And those classic cities that you've just referred to Lisbon Kyoto into Paris, what is it that makes them sold liveable? And so beautiful? I know the architecture is beautiful, and I know that the buildings have stood the test of time and is it the walkability? Is it the zoning or the lack of zoning is that you know, what, what are the what are the key ingredients, you know, if you had to, you know, sort of make a, make a recipe out of them, what would you do? What would you say needed to be in that?

Milly Main:

Well, actually, somebody has tried to make a bit of a recipe out of it. And yeah, he is a architect and planner, and he wrote a book called The Art of classic planning, which we use and talk about a lot. And he visited 100 cities around the world and tried to understand what it was that made them so good. And a couple of the things that does contribute to it. An understanding of genius loci which means the magic of a place which would make it you laughed out of an executive room or a boardroom if you start talking about it him but the Romans used a they would try to figure out what the magic of any place was before they built their I guess to a modern it means working with the natural environment or not against it. So where are the mountain In what direction? Is the wind blowing? In? Where are the rivers? And how do we situate a city based on that knowledge? Luckily, unlike other countries, some other countries, we have a group of people that understand genius loci very well. And that's the local indigenous people have covered area. And so I think that when indigenous people are involved and consulted in modern planning, modernist planning, it's often tokenistic. Classic planning is probably the best solution for an authentic integration of the indigenous viewpoint into how to build a good city. If we could integrate some of that understanding into the way we build cities. Now, we could acknowledge things that would allow us to build more beautifully. And I know that sounds a little bit vague, but I'll just explain some of the elements of a beautiful classic city. So they tend to have as you mentioned, promenade ads, they make really good use of the riverfront front. They actually build right up to the riverfront so that there's human enjoyment and connection happening in the most beautiful places. There are people who want this now and you know, Perth has had a movement, for example, to bring something like streetcars and or trams in for a long time. It's just that because of the way our government works, those interests usually lose out to people who are advocating for transit or infrastructure oriented approaches to planning that ask questions such as What use should this land be? And how could we, you know, get people faster from the south of the north to the river instead of how do we build things that let us create a city that fosters human pleasure and dreaming and relationships, which in my view, should be the number one thing and everything else should be subservient to that, which is not to say that you forget about really important things like transport and sewerage, and utilities, those are all things that are in the methodology. It's just that they are in their appropriate place that are leaving what we do.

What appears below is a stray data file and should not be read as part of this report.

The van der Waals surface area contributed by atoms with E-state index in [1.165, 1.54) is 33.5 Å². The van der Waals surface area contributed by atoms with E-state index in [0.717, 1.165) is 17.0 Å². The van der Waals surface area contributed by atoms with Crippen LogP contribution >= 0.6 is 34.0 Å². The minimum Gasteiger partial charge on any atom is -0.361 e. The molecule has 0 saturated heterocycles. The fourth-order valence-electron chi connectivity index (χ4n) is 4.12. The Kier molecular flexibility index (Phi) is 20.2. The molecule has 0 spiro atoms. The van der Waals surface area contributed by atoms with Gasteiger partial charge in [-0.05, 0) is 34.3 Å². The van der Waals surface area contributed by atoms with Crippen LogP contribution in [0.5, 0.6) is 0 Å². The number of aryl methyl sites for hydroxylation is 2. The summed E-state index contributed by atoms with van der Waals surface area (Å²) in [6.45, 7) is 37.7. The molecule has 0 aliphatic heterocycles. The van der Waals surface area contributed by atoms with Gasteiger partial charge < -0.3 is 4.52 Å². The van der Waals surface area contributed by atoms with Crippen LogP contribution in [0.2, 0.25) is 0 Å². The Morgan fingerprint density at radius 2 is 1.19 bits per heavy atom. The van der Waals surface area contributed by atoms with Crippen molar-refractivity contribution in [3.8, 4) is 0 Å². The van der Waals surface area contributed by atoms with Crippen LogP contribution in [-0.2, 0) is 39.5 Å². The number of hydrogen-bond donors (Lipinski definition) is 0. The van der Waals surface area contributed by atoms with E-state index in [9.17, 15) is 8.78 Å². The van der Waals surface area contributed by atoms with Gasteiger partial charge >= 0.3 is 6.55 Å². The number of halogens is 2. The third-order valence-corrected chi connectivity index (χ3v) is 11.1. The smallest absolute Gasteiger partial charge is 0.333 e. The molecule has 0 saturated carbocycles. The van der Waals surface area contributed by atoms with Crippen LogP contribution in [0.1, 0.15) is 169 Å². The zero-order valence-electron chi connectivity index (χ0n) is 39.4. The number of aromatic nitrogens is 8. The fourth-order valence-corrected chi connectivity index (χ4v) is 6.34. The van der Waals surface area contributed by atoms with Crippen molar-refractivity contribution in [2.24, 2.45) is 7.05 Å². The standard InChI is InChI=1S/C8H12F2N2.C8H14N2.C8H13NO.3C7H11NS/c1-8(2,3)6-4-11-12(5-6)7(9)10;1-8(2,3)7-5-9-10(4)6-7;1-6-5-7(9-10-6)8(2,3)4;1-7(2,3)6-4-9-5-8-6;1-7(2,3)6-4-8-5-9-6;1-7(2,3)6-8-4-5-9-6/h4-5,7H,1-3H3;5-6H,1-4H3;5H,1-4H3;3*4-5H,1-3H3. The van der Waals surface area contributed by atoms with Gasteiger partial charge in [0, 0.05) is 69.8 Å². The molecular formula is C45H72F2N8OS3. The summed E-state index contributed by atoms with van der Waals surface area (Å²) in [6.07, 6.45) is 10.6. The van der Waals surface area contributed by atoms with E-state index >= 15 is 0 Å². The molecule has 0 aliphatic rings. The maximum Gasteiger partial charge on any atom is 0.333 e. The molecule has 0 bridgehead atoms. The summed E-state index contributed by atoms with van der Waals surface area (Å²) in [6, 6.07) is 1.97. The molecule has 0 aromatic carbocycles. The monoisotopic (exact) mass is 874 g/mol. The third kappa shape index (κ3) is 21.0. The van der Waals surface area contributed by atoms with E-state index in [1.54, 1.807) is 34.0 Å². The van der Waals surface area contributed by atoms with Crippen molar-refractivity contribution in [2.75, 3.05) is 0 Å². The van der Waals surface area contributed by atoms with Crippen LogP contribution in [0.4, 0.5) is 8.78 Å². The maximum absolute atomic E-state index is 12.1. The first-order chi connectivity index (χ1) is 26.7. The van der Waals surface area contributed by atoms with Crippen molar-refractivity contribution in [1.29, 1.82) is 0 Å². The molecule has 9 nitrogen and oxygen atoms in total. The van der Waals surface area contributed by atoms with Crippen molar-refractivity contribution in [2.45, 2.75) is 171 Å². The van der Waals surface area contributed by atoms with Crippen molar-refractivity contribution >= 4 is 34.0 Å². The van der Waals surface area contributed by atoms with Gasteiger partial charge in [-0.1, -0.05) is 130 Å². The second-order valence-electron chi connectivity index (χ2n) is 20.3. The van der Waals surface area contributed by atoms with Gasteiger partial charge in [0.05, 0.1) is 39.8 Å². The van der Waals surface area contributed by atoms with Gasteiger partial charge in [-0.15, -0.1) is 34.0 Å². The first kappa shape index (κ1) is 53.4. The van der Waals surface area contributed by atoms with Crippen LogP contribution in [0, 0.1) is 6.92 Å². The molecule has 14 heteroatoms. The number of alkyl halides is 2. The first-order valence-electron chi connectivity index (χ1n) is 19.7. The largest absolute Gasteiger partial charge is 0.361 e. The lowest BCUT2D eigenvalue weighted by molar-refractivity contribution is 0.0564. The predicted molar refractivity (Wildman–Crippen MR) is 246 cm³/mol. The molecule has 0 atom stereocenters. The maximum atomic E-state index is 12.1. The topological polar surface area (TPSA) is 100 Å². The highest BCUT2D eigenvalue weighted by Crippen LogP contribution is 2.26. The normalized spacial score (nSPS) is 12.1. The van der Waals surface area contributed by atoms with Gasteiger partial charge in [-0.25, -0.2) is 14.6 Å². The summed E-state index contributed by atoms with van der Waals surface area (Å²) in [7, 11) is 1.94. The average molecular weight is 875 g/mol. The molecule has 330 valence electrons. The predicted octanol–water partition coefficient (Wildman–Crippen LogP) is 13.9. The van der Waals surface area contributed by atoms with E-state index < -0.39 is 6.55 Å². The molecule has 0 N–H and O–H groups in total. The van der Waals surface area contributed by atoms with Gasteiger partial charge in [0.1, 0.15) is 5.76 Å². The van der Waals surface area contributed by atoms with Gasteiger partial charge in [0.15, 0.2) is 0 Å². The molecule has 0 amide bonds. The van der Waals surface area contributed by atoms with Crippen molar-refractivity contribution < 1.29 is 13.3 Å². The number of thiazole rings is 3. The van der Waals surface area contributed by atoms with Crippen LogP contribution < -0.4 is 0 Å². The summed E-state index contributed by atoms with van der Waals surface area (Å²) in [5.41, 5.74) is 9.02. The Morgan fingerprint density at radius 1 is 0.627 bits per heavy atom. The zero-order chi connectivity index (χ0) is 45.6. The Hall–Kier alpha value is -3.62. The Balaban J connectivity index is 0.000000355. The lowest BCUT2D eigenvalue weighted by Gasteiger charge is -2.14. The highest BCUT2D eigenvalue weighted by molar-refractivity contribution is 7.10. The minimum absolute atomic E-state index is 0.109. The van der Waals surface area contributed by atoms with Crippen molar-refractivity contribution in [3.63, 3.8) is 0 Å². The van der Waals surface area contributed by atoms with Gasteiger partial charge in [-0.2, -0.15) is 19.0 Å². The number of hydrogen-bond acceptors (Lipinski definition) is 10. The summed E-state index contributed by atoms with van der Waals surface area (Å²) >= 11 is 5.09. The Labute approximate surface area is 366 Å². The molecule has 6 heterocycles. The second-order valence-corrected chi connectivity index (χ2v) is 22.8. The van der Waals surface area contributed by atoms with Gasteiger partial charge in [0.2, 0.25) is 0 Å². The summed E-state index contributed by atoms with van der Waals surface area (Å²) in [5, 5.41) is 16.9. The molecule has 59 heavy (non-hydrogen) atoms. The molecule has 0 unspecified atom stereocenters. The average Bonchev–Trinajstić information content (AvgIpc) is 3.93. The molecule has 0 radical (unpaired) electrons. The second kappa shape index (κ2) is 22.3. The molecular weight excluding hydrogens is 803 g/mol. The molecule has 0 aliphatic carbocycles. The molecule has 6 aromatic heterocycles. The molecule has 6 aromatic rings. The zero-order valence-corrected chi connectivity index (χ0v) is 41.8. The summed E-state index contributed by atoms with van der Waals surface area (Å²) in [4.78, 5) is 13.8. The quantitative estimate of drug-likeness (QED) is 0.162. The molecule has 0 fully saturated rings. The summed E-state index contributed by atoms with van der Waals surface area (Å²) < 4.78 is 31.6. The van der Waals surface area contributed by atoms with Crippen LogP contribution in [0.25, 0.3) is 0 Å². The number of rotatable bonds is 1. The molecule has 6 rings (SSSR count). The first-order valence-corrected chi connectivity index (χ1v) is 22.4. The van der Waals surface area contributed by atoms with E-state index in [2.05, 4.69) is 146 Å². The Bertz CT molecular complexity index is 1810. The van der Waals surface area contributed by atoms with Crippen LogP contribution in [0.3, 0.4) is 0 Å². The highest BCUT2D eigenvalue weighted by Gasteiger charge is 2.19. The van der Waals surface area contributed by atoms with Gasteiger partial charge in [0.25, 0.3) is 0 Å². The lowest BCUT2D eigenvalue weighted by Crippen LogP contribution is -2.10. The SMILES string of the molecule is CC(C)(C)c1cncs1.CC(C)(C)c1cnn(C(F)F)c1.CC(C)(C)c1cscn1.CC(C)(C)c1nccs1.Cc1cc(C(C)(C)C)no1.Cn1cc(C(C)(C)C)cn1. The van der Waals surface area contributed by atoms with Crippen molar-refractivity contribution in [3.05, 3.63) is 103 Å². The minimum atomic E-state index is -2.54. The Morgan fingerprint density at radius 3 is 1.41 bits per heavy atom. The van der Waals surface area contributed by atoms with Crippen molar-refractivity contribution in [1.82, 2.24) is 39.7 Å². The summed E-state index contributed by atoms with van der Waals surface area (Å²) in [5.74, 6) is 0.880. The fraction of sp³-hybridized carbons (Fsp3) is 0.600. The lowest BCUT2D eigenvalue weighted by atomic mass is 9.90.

Sonia Nolan:

Describe for me how sprawled Perth is in comparison to other cities in the world, or Perth is

Milly Main:

the longest city in the world because of how sprawling it is, which can't go on forever. It's got to stop somewhere. Government knows that. And Perth is up there with the most sprawling and unsustainable cities in the world like Houston,

Sonia Nolan:

it is really does sprawl out, up and down and across cities, a very sprawling city and I guess we're just used to that, you know, as a person from Perth, who's lived in Perth, pretty much all my life. This is what you're just used to it, aren't you? But that is not what other cities are like.

Milly Main:

No, it's possible to do so much better. And it's actually a real equity issues. So I talked to people sometimes from you know, who live in Claremont and Cottesloe, and they say, well, Australians need their space. And we just need out two by four, or whatever it is. Now it's like four by six. And it's not true. Actually, there are people who are choosing to live in apartments and choosing to live in low rise medium density buildings. And I think we can do much better by them. But we can also do much better by the people who live in suburbs that are just not as enjoyable as it is to live near the coast. Beauty is so important for the soul and so important for people's well being and we overlook that I'd hate to think of what it's doing to our poor fried synapses and psyches. It's probably much worse for our health than we realise or recognise.

Sonia Nolan:

How can people get involved,

Milly Main:

if you go to our website, there's links to our events. And you can also join a chapter so you can become a member of street level and align yourself with a local chapter. And we have chapter leads in the major cities, but we're also looking for more. So if it's something that interests you and you're a person who thrives on community organising and making things happen, then we invite you to consider it because it's a really cool and fun group of people that are all really good friends and all really have a shared passion. And of course, there's all the usual stuff like you can follow us on social media and we're also publishing different tools. There's a gallery on our website of inspiration. So if you're interested in what I'm talking about, you can go and see how around the world people are building new traditional architecture and see what that looks like. And we'll put